Low stress jobs that pay well? Sounds like an oxymoron, right? Is there a correlation between job stress and compensation? Do you have to set and ignite blasting caps on the side of a mountain to earn six figures? Most job seekers correlate compensation to both expertise and the level of stress that jobs induce. However, career information expert Dr. Laurence Shatkin conducted a research study that demonstrates job seekers have an abundance of job opportunities that ensure blood pressure remains low.
A Little Background Info about the Study
Shatkin compiled average salaries for 767 occupations that the United States Department of Labor officially recognizes. Then, Dr. Shatkin matched a stress tolerance rating to each of the 767 occupations, as issued by Bureau of Labor Statistics and Occupational Information Network. Stress tolerance measures from zero to 100, with factors such as criticism and workplace safety playing roles in determining the rating. Lower scores signal low stress jobs, while higher rating means the blood pressure has risen.
Low Stress Jobs: Some Surprising and Some Not So Surprising Findings
Shatkin’s meticulous research led to some surprising revelations. Yet, the first occupation mentioned on our list should come as no surprise to anyone that spends time gazing at the nighttime sky.
Imagine earning a living watching comets and asteroids glide across the clear nighttime sky. Astronomers work in an occupation that ranks near the low end of the stress tolerance scale. The most pressure placed on an astronomer involves taking care of highly expensive equipment. Once the astronomical show begins, astronomers can barely feel their hearts beating. An average astronomer salary sits at $110,440, which makes astronomy a low stress way to earn more than the average American does. Astronomers observe and interpret celestial phenomenon that moves about, albeit sometimes slowly, during the night. Education requirements include a Bachelor’s degree, with a Master’s and PhD recommended for astronomers that want to make more money.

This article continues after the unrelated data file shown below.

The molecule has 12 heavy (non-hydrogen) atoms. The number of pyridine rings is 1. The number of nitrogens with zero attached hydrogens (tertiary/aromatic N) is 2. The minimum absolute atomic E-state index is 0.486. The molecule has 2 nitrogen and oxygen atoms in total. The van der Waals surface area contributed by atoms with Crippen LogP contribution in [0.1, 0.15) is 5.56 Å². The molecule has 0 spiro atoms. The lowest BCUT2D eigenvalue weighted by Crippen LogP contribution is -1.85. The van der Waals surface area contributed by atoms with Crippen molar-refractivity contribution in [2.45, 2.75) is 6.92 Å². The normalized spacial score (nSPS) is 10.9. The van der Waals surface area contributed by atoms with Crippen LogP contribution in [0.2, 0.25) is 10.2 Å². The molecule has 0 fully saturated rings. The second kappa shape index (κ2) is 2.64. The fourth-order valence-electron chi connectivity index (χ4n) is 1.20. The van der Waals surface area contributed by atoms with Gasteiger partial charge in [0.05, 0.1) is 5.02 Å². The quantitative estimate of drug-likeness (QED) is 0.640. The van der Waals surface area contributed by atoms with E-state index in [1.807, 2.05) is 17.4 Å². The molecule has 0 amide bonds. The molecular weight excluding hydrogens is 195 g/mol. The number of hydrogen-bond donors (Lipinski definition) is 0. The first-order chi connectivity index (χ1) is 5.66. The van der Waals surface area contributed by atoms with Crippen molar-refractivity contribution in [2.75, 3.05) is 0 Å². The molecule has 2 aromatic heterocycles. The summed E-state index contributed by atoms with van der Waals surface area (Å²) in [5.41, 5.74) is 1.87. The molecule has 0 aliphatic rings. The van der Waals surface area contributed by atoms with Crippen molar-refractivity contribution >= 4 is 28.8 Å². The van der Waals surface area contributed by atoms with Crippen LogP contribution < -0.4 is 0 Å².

Marine Engineers average near $100,000 in annual salary. The lower than average stress tolerance rating makes the occupation perfect for those who enjoy working on intricate projects alone or in small groups. Marine engineers construct and maintain marine craft, from simply designed sailboats to complex submarines. They work on mechanical systems that include steering and propulsion. This member of the low stress jobs list only requires a Bachelor’s degree, but it does take time to gain experience before you can expect to earn the average marine engineer salary.
If you ever took an economics class in college, then you understand that the curriculum represents the perfect panacea for insomnia. Economists barely break into a sweat devising flowcharts that describe the production and distribution of resources, such as products and services. How can an economist experience stress, when he or she works exclusively in theory? Economists make predictions and no one holds them accountable, whenever things turn out differently. Theory has a funny way of removing accountability. Economists average about $110,000 per year, with those working in the private sector making more cash to calculate supply and demand data.
Computer Hardware Engineers
Part of the stress of a job stems from thinking demand for the occupation is declining and thus, making it likely that you might lose your job. Computer hardware engineers never have to worry about losing their jobs, since new generations of computer hardware roll of the assembly line almost every year. The annual pay exceeds $100,000 and the stress tolerance rating falls below the average. Computer hardware engineers design and test computer hardware components for military, scientific, and commercial use.
The irony of low stress jobs that pay well concerns education requirements. You can make the argument that acquiring the education for a low stress job places more stress on students than the stress placed on the professionals who have earned the degree.